“In order to get funding for a program, we needed to show we could do it and have results that could help us secure these contracts,” he said.
Robinson, associate director for the MGCF, said the final preparations for the work started in February.
“We were coming off these giant peaks in cases and deaths during the winter, and had hundreds of samples to sift through and protocols that needed to be worked out,” he said.
After a series of “fire drills,” Robinson said, UMMC started sequencing the virus genomes for MSDH in March. The team analyzes a subset of positive samples from UMMC’s testing program. The results go to MSDH, which uses the information in its weekly reports and epidemiologic tracking.
“Virus genome sequences are an important tool in identifying COVID-19 cases caused by variants associated with higher mortality or transmissibility,” Garrett said.
The goal is to sequence 3,700 samples from COVID-19 patients in one year. This target may shift based on the success of the most effective tool humans have wielded so far against the pandemic: vaccine-based immunity.
About 32 percent of Mississippians are fully immunized with one of the three vaccines. Infectious diseases experts think that at least 70% percent of the population should be vaccinated against in order to achieve effective herd immunity against COVID-19.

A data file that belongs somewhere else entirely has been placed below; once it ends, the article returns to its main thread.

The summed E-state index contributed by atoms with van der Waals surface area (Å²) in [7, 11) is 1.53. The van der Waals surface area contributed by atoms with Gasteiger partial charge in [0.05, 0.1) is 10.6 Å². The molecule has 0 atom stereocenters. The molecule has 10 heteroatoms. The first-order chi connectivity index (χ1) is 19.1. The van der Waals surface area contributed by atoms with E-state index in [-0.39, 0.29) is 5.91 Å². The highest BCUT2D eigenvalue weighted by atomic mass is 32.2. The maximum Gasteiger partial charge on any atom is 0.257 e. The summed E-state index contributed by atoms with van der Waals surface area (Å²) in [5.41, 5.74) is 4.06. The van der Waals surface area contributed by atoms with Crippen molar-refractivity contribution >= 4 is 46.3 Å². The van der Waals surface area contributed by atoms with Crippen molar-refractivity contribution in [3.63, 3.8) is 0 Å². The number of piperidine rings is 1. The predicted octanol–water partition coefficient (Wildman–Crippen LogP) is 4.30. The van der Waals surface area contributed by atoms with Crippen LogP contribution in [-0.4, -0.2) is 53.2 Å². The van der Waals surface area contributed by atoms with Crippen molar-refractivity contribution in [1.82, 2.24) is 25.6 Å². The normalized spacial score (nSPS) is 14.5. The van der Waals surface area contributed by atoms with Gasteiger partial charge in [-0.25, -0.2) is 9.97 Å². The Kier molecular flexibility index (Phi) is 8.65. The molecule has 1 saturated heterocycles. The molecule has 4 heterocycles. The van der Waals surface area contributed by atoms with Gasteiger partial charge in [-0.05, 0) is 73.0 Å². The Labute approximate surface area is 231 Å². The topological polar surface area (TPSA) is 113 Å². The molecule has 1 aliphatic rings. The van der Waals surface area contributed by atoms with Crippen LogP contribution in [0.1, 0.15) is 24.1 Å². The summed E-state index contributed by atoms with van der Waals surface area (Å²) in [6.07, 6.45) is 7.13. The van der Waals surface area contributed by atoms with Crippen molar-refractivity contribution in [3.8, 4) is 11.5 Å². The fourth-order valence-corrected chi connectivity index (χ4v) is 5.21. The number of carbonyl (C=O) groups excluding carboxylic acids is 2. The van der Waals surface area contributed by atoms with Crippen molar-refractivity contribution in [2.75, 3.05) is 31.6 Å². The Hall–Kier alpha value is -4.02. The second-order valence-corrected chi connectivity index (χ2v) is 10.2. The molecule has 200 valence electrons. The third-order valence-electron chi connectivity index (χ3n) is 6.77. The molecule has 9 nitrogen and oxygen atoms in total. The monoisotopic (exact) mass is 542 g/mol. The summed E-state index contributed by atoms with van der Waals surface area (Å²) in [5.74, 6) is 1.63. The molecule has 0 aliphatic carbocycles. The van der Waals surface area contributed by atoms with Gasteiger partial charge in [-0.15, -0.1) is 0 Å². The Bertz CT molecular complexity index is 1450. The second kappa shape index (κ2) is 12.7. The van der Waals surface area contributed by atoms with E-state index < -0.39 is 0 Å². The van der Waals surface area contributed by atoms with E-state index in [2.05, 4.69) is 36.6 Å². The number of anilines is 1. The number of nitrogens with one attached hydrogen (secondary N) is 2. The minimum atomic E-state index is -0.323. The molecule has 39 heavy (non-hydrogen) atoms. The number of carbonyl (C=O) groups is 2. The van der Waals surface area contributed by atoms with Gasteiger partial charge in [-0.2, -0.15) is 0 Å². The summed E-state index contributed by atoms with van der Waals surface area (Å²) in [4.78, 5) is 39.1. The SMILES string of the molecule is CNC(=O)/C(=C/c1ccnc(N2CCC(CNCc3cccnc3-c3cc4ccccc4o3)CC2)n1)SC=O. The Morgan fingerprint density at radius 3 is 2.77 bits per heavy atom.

“Increased vaccination rates create an atmosphere with fewer transmissions and fewer mutations,” Garrett said. “As cases diminish because of vaccination efforts, we can look back at which variant were present in Mississippi and how that changed over the course of the pandemic.”
That is the purpose of the CDC project, which will sequence 3,700 genomes from UMMC’s repository.
“Retrospective studies can tell us where the virus strain started, where and when it mutated and how these variants propagate,” Garrett said. “We can look within a given county and can see how quickly infectious variants can come in. Between counties, we can look at how viruses spread between them and what kinds of gatherings contribute to the spread.
“This knowledge also helps inform public health policy. For instance, the data can show if mask mandates work in preventing spread.”
The sequencing work for both the CDC and MSDH contracts is happening in UMMC’s Molecular and Genomics Core Facility. However, faculty and staff from several departments contribute to the projects.
The Department of Pathology transfers COVID-19-positive clinical samples from their clinical testing operations to the research-oriented core facility. Before the samples change labs, UMMC’s Center for Informatics and Analytics removes the identifying information from the patient’s medical record and maintains some demographic information used for analysis. After sequencing, The John D. Bower School of Population Health provides expertise on statistics, bioinformatics and geographic mapping.
“The only way this work gets done is through a multidisciplinary effort,” Garrett said.
Likewise, virus variant analysis is just one piece of the global effort to end the COVID-19 pandemic.
“I’m glad to be able to participate in research on what has become the biggest health story in my life time,” Robinson said.